Teacher Greg Ott figured that state school Superintendent Kathy Cox was at Northwestern Middle School to announce that one of his colleagues had won the prestigious Milken Educator Award. He began to offer wagers on who it might be.
Ott lost the bet, but won the award, becoming one of 16 teachers nationwide to receive the top honor and $25,000 this year.
I visited Ott in his Milton classroom on Wednesday. (There is a Q&A with Ott in my Monday Learning Curve column. )
I did not see any pyrotechnics or sleights of hand. I saw a smart man who understood adolescents and expected a lot of them.
His class is organized, fast-paced and focused. He checks in with students as they sit down and gets them on task quickly. A Florida native, Ott knows his students, even though he sees 110 in the course of a day.
After graduating the University of Florida – his class walls are full of inspiring sayings and Gator posters – Ott sold power tools, but wanted a career with less travel after he married. (His license plate is “EduGator.”)
He began teaching and honed his craft in Charlotte where he taught at a less affluent school. In a blue collar school, he says the students pose greater challenges.
“I had no idea what I was doing,” he says. “I had kids who needed more than I knew how to give them. It taught me what was important. I learned that you teach kids and not the curriculum.”
And his students benefit. As one former student wrote after learning that Ott had won:
“Congratulations, Mister Ott! You were my middle school teacher many years ago and have remained my favorite teacher throughout my entire scholastic career. My mom called me this morning when she saw the article and said only ‘Who’s your favorite teacher ever?’ to which I proudly replied – YOU!”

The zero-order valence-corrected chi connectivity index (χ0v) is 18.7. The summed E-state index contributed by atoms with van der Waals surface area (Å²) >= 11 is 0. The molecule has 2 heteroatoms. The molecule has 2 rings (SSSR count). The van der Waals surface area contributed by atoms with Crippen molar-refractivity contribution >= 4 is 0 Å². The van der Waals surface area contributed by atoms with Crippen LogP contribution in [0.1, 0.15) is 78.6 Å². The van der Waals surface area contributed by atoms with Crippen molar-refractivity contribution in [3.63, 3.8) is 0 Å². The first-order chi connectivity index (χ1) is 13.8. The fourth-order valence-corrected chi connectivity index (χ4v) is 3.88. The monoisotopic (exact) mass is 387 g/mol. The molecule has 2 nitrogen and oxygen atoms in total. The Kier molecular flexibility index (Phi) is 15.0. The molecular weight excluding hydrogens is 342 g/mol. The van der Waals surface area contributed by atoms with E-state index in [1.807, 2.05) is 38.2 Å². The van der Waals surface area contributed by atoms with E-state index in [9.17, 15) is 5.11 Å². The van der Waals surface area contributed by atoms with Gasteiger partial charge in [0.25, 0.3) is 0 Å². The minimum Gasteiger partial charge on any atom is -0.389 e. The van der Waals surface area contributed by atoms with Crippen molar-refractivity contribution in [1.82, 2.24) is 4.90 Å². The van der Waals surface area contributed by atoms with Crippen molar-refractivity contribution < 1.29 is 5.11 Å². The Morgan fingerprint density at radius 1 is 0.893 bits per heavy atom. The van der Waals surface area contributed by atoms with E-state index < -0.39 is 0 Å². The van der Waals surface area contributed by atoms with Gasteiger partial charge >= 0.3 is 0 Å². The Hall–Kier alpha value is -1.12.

At a wealthier school like Northwestern, Ott says the parents tend to present the greater challenges. He says his expectations are high, sometimes leading to upset parents. He says his tough reputation will likely prevent a line of parents outside the principal’s office requesting him next year in the wake of his award.
“I really try to mix high expectations with support structures to enable kids to meet those expectations,” he says.
Ott ended up in Georgia 10 years ago because of his wife’s retail job. Moving only a few weeks before the start of school, he made a happy discovery. The principal of his Florida middle school was now at Northwestern. The sudden departure of a language arts teacher created a slot for Ott.
He and his wife don’t have children, which allows Ott to be one of the first teachers at Northwestern in the morning and among the last to leave in the afternoon.
In the Q&A, Ott talks about his concerns about testing. In his own concession to standardized tests, he opens his class with a white board lesson in grammar and sentence structure, allotting seven minutes or so because he knows his students will be tested on those conventions. But the rest of his class is discussion oriented around literature and writing.
I will close here with Ott’s wonderful response to a question on what makes a good teacher:
“Passion, persistence, creativity, empathy and a genuine commitment to making the subject matter engaging and challenging yet accessible to every kid who walks through the door. A good teacher will care more about the kid than the curriculum. A good teacher is always looking for a better way to teach something they’ve taught a hundred times. A good teacher will show their kids the way rather than telling them what they need to do.
“A good middle-school teacher doesn’t forget that in spite of every annoying thing that a kid can do to drive them crazy, they are just children and they need to know that you care about them even when you are exasperated.
“And a good teacher will give every kid a fresh start and a smile every day they walk in the room regardless of what may have happened the day before.”